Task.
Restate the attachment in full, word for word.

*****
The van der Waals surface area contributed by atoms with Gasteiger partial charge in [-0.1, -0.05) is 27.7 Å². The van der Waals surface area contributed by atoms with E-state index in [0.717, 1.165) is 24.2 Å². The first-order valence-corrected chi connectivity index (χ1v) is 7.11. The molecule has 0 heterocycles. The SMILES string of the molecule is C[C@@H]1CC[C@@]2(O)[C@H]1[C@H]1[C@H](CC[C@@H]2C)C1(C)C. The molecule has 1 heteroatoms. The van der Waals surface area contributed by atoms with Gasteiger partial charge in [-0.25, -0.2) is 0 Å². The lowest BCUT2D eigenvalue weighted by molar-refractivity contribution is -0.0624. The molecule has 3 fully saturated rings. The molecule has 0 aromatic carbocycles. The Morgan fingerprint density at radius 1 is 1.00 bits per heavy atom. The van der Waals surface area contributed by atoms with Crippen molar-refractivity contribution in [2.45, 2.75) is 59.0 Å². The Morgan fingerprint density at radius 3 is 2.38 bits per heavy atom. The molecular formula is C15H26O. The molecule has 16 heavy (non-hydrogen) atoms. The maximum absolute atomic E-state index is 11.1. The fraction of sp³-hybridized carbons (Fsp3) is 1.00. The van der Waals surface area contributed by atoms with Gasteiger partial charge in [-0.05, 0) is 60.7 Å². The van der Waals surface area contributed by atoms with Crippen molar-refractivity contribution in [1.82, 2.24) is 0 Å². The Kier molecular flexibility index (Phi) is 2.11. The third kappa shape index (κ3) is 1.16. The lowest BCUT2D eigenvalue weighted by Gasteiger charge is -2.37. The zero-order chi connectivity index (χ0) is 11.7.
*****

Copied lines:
The van der Waals surface area contributed by atoms with Gasteiger partial charge in [-0.1, -0.05) is 27.7 Å². The van der Waals surface area contributed by atoms with E-state index in [0.717, 1.165) is 24.2 Å². The first-order valence-corrected chi connectivity index (χ1v) is 7.11. The molecule has 0 heterocycles. The SMILES string of the molecule is C[C@@H]1CC[C@@]2(O)[C@H]1[C@H]1[C@H](CC[C@@H]2C)C1(C)C. The molecule has 1 heteroatoms. The van der Waals surface area contributed by atoms with Gasteiger partial charge in [-0.25, -0.2) is 0 Å². The lowest BCUT2D eigenvalue weighted by molar-refractivity contribution is -0.0624. The molecule has 3 fully saturated rings. The molecule has 0 aromatic carbocycles. The Morgan fingerprint density at radius 1 is 1.00 bits per heavy atom. The van der Waals surface area contributed by atoms with Crippen molar-refractivity contribution in [2.45, 2.75) is 59.0 Å². The Morgan fingerprint density at radius 3 is 2.38 bits per heavy atom. The molecular formula is C15H26O. The molecule has 16 heavy (non-hydrogen) atoms. The maximum absolute atomic E-state index is 11.1. The fraction of sp³-hybridized carbons (Fsp3) is 1.00. The van der Waals surface area contributed by atoms with Gasteiger partial charge in [-0.05, 0) is 60.7 Å². The van der Waals surface area contributed by atoms with Crippen molar-refractivity contribution in [1.82, 2.24) is 0 Å². The Kier molecular flexibility index (Phi) is 2.11. The third kappa shape index (κ3) is 1.16. The lowest BCUT2D eigenvalue weighted by Gasteiger charge is -2.37. The zero-order chi connectivity index (χ0) is 11.7.